For the fifth year in a row, a large majority of corn growers are adhering to insect resistance management (IRM) requirements designed for corn borer resistant Bt corn, according to an annual survey required by the U.S. Environmental Protection Agency (EPA).
More than 550 Bt corn growers in the Corn Belt and Cotton Belt were interviewed for the survey during the 2004 growing season. The results from the survey, which was conducted by an independent research firm for the Agricultural Biotechnology stewardship Technical Committee (ABSTC), highlight that more than 9 out of 10 growers, or 91 percent, met regulatory requirements for IRM refuge size, while 96 percent met refuge distance requirements.
According to NCGA President Leon Corzine, these results validate corn growers' commitment to being good stewards of Bt technology as well as the effectiveness of a comprehensive, ongoing IRM awareness effort spearheaded by NCGA, the Bt corn registrants and other key stakeholders.
Each of the four Bt corn registrants — Dow AgroSciences; Pioneer Hi-Bred International, Inc.; Monsanto Company; and Syngenta Seeds, Inc. — are engaged in an aggressive and broad-based awareness campaign aimed at insuring that Bt corn growers understand their IRM obligations, including extensive efforts that have been undertaken by the registrants individually, as well as coordinated efforts among the registrants and other stakeholders, such as NCGA and Cooperative Extension Services. Some of these efforts include informative collateral material, a Web-based IRM training module, on-farm visits and other educational and compliance based activities.
The Compliance Assurance Program (CAP) is another factor that has contributed to IRM awareness in the growers community. Introduced by the seed industry in 2002, the CAP was developed to further inform growers about the importance of complying with IRM requirements and how to implement them on their farms. Under the CAP, growers who do not meet their IRM refuge requirements in two consecutive years can be denied access to Bt corn borer resistant corn in the third year by their Bt corn seed provider. “Our experience has been that, as the number of information resources available to growers increases, so does compliance with the requirements,” said Corzine.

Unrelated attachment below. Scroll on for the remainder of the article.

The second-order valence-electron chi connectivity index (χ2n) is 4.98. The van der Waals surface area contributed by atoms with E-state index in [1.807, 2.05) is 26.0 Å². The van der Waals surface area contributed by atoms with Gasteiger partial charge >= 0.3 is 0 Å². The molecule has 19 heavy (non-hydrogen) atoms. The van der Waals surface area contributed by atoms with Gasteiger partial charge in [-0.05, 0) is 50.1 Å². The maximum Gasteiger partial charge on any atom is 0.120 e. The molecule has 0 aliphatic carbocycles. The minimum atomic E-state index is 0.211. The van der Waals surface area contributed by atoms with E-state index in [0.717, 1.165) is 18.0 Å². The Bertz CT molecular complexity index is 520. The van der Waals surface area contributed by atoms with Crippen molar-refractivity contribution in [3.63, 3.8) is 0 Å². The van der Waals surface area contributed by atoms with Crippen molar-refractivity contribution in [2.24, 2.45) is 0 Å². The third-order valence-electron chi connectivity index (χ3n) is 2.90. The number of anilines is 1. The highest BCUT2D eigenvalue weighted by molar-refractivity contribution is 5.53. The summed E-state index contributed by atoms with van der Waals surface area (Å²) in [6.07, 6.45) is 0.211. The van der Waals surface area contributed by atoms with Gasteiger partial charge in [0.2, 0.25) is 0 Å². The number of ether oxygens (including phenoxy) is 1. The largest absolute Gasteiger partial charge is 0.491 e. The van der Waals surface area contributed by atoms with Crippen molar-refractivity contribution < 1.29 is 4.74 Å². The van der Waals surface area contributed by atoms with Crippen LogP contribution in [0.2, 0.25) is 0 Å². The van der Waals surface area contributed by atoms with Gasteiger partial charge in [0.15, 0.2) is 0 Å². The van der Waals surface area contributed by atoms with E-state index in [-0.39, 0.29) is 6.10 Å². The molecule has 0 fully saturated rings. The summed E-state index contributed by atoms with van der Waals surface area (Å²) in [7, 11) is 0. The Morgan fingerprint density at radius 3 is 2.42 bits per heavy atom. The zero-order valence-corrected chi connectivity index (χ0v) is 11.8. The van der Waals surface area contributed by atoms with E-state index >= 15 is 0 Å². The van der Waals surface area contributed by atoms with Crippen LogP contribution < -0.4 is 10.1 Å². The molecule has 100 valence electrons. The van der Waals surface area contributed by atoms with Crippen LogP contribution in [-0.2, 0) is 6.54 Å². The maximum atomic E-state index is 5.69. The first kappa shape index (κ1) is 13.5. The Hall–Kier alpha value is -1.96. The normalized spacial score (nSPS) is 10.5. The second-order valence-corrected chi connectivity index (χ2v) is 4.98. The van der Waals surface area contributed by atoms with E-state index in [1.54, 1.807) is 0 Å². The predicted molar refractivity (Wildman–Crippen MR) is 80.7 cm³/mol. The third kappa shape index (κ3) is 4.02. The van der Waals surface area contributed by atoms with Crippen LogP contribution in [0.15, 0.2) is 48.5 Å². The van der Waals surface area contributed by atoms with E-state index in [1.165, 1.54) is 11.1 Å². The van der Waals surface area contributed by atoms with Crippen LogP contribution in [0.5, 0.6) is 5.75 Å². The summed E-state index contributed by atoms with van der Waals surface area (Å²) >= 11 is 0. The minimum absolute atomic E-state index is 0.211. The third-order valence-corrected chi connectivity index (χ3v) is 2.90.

“We're clearly seeing the fruits of effort and will continue to work hard to meet our industry's stewardship responsibility around the technology. The seed industry recognizes the importance of maintaining diligence in minimizing insect resistance and is committed to helping growers meet the IRM requirements. Being good stewards benefits our customers, industry and agriculture,” he continued.
Survey results indicate that seed company and one-on-one dealer interaction has been a critical factor in getting the word out to farmers. Ninety-six percent of survey participants ranked seed dealers and their seed companies as “important” sources of information — with 85 percent of growers recalling they had an individual conversation with a seed company representative.
Not only did the majority of survey respondents indicate they were aware of IRM requirements, but 96 percent of Bt corn growers said they received enough information to properly implement a refuge in 2004, which is seven percentage points higher than 2002 and 22 percentage points higher than 2001 survey results.
The IRM requirements established by the EPA, the Bt corn registrants and academics in 1999 obligate growers to plant at least a 20 percent refuge — that is, corn that does not contain a Bt gene for controlling corn borers — and insure every Bt corn field is located within one half mile of a refuge.
In certain corn/cotton areas of the South, growers are required to plant at least a 50 percent corn refuge.
These IRM refuge requirements were enacted to help minimize the probability of corn insect pests, such as the European corn borer, from developing resistance to Bt technology, enabling the technology to be used well into the future.
Corzine also credited the EPA for using both science-based as well as farmer-friendly practical information in developing refuge requirements. “The result is high compliance rates and a system that works,” he said. “After more than six years of using the technology, we have not found even one resistant corn borer in the growing fields of America.”